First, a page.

I like Obama. What's not to like? He is reminiscent of the idealism and romance of the Kennedys, as everybody says. I have loved the Kennedys since I was a kid, and I still do greatly admire RFK Jr's prolific record of environmental accomplishments. When he wrote an endorsement for the jacket of our last book, I was so proud. can I not root for a candidate who is the first representative of my own gender to ever be a serious contender for the office of president? I pretended for awhile to weigh the merits of Obama and Hillary intellectually, and then one day, in one moment, it became crystal clear. I could never vote against Hillary. To do so, for me, would be a vote against women, against my own gender. Against this extraordinary chance that may not come for another 100 years.

If Hillary were not a woman, she would have bagged this nomination long ago.

In a country still beset by gender and race stereotypes, which one is more of a liability?

"Gender stereotypes trump race stereotypes in every social science test," says Alice Eagly, a psychology professor at Northwestern University.

Bias researchers such as Eagly have found that racial bias is strikingly changeable, and can be mitigated and even erased by everything from clothing and speech cadence to setting and skin tone.

Professor Eagly says that attitudes about women are harder to change.

Clinton's campaign has discovered for themselves that gender stereotypes are less changeable. Women can be seen as either ambitious and capable, or they can be seen as likable, but it's very unlikely for them to be seen as both. "The deal is that women generally fall into two alternatives: they are seen as either nice but stupid, or smart but mean", said Susan Fiske, a psychology professor at Princeton who specializes in stereotyping.

Although racial attitutes appear to be softening, there's little evidence that gender biases are.

Amy Cuddy, a psychologist at Northwestern, suggests the durability of gender stereotypes stems from the fact that most people have more exposure to people of the opposite gender than to people of other races. They feel more entitled to their attitudes about gender. "Contact doesn't undermine these stereotypes and it might even strengthen them," says Cuddy. "Many people don't believe seeing women as kind or soft is a stereotype. They're not going to question it because they believe it's a good thing."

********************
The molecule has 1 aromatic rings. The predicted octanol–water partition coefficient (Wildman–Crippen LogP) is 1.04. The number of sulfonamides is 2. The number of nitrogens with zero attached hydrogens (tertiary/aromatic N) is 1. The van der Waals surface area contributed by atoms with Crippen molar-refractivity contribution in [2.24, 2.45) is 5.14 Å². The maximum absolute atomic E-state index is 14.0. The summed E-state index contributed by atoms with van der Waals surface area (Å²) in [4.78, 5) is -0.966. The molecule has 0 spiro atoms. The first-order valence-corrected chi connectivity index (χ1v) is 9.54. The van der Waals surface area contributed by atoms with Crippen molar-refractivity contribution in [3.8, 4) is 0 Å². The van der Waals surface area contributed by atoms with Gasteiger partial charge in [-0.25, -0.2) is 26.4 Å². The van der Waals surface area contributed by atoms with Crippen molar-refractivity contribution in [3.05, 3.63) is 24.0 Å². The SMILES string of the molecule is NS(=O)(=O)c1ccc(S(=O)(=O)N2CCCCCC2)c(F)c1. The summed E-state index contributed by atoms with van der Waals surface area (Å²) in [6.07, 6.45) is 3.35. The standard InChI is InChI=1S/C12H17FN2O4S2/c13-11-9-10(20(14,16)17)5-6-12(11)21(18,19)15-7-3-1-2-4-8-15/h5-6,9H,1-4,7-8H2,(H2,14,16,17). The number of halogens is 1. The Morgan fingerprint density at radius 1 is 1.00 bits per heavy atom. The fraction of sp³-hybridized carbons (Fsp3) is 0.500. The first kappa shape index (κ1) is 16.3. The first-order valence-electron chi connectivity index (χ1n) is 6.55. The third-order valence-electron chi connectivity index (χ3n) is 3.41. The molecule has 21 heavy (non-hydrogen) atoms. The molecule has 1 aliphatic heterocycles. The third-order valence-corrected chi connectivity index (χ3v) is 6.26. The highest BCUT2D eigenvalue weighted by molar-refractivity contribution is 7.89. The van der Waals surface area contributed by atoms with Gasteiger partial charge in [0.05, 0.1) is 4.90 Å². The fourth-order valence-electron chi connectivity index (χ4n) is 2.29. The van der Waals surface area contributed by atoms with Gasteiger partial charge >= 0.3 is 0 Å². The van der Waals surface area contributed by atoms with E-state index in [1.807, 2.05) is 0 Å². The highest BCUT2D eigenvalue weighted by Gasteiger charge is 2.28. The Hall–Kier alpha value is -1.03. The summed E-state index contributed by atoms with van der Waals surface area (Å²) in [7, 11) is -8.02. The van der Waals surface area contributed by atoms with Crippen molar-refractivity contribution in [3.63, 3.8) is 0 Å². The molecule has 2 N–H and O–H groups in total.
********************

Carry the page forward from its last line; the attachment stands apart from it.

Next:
Is it a good thing? Kindness and softness are good things in both men and women. But it's not a good thing to hold a candidate to impossible standards. I hear women I know talking about how mean or cold Hillary is, how much they "hate" her. Is she meaner or colder than George Bush or John McCain or Barack Obama or any other male candidate? Hardly. We want her to be momma and the general at the same time. It's the hardest task any candidate has ever faced. But some woman, some time, will have to break through and create a new precedent for female presidential candidates in the future. Most female heads of state around the world have had a family member who preceded them in office. We know that. That much precedent has already been created. Now is the time we can pop that glass ceiling. We're almost there! If not now, how much longer will it be until another opportunity arises?

I believe Hillary's presidency would profoundly change the status of women in this country. I for one am on-fire ready for that. How bout you?

Drake Bennett. Feb 19 2008. Gender vs. Race: Historic race may show biases of the American mind at work. The Boston Globe.

Key words:: Hillary, racial stereotypes, gender stereotypes, Barack Obama

Saturday, March 01, 2008

Kenya's tourism hurt by election violence

From the New York Times:

Tourism is one of Kenya’s biggest industries, but the violence that exploded after a flawed election in December has eviscerated the business, with bookings down 80 to 90 percent in most areas. Even after a peace deal was signed Thursday, government and tourism officials worried that it could take months — if not years — to recover.

Kenya’s rival politicians have agreed to share power, and on Friday many people here praised them for finally calming the country down. But the long-term economic consequences are just beginning to sink in. “We will work very hard to see what we can salvage,” said Rose Musonye Kwena, an official at the Kenya Tourist Board, who estimated that even if there was no more major violence this year business would still be down 50 percent. To read more, click here.To see a video from the NY Times, click on the video link below.

Key words :: Kenya, tourism, violence

Source: Jeffrey Gettleman. March 1, 2008. As Kenya bleeds, tourism also suffers. New York Times.